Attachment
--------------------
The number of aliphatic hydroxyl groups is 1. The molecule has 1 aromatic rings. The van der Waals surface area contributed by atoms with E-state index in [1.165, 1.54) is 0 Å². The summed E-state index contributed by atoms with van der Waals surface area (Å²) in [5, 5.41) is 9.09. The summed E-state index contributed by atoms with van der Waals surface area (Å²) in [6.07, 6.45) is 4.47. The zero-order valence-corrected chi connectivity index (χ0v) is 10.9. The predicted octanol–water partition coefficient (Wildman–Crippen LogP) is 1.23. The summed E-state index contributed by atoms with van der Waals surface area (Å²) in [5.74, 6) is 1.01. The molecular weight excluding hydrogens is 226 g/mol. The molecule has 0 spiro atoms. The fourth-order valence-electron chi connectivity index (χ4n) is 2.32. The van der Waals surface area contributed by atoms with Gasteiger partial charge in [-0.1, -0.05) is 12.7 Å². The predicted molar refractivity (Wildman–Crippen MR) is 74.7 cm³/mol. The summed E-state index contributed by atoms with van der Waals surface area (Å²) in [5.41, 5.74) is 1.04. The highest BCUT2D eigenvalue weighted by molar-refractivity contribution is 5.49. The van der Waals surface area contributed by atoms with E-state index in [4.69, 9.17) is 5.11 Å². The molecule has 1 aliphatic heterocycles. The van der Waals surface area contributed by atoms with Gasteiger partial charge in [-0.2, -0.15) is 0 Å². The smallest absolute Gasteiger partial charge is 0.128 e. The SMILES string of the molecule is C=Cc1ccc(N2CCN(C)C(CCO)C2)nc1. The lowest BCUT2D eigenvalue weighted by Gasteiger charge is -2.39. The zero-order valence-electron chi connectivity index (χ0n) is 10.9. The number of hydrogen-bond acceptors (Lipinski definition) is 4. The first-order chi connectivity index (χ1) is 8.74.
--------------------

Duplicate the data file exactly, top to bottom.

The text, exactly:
The number of aliphatic hydroxyl groups is 1. The molecule has 1 aromatic rings. The van der Waals surface area contributed by atoms with E-state index in [1.165, 1.54) is 0 Å². The summed E-state index contributed by atoms with van der Waals surface area (Å²) in [5, 5.41) is 9.09. The summed E-state index contributed by atoms with van der Waals surface area (Å²) in [6.07, 6.45) is 4.47. The zero-order valence-corrected chi connectivity index (χ0v) is 10.9. The predicted octanol–water partition coefficient (Wildman–Crippen LogP) is 1.23. The summed E-state index contributed by atoms with van der Waals surface area (Å²) in [5.74, 6) is 1.01. The molecular weight excluding hydrogens is 226 g/mol. The molecule has 0 spiro atoms. The fourth-order valence-electron chi connectivity index (χ4n) is 2.32. The van der Waals surface area contributed by atoms with Gasteiger partial charge in [-0.1, -0.05) is 12.7 Å². The predicted molar refractivity (Wildman–Crippen MR) is 74.7 cm³/mol. The summed E-state index contributed by atoms with van der Waals surface area (Å²) in [5.41, 5.74) is 1.04. The highest BCUT2D eigenvalue weighted by molar-refractivity contribution is 5.49. The van der Waals surface area contributed by atoms with E-state index in [4.69, 9.17) is 5.11 Å². The molecule has 1 aliphatic heterocycles. The van der Waals surface area contributed by atoms with Gasteiger partial charge in [-0.2, -0.15) is 0 Å². The smallest absolute Gasteiger partial charge is 0.128 e. The SMILES string of the molecule is C=Cc1ccc(N2CCN(C)C(CCO)C2)nc1. The lowest BCUT2D eigenvalue weighted by Gasteiger charge is -2.39. The zero-order valence-electron chi connectivity index (χ0n) is 10.9. The number of hydrogen-bond acceptors (Lipinski definition) is 4. The first-order chi connectivity index (χ1) is 8.74.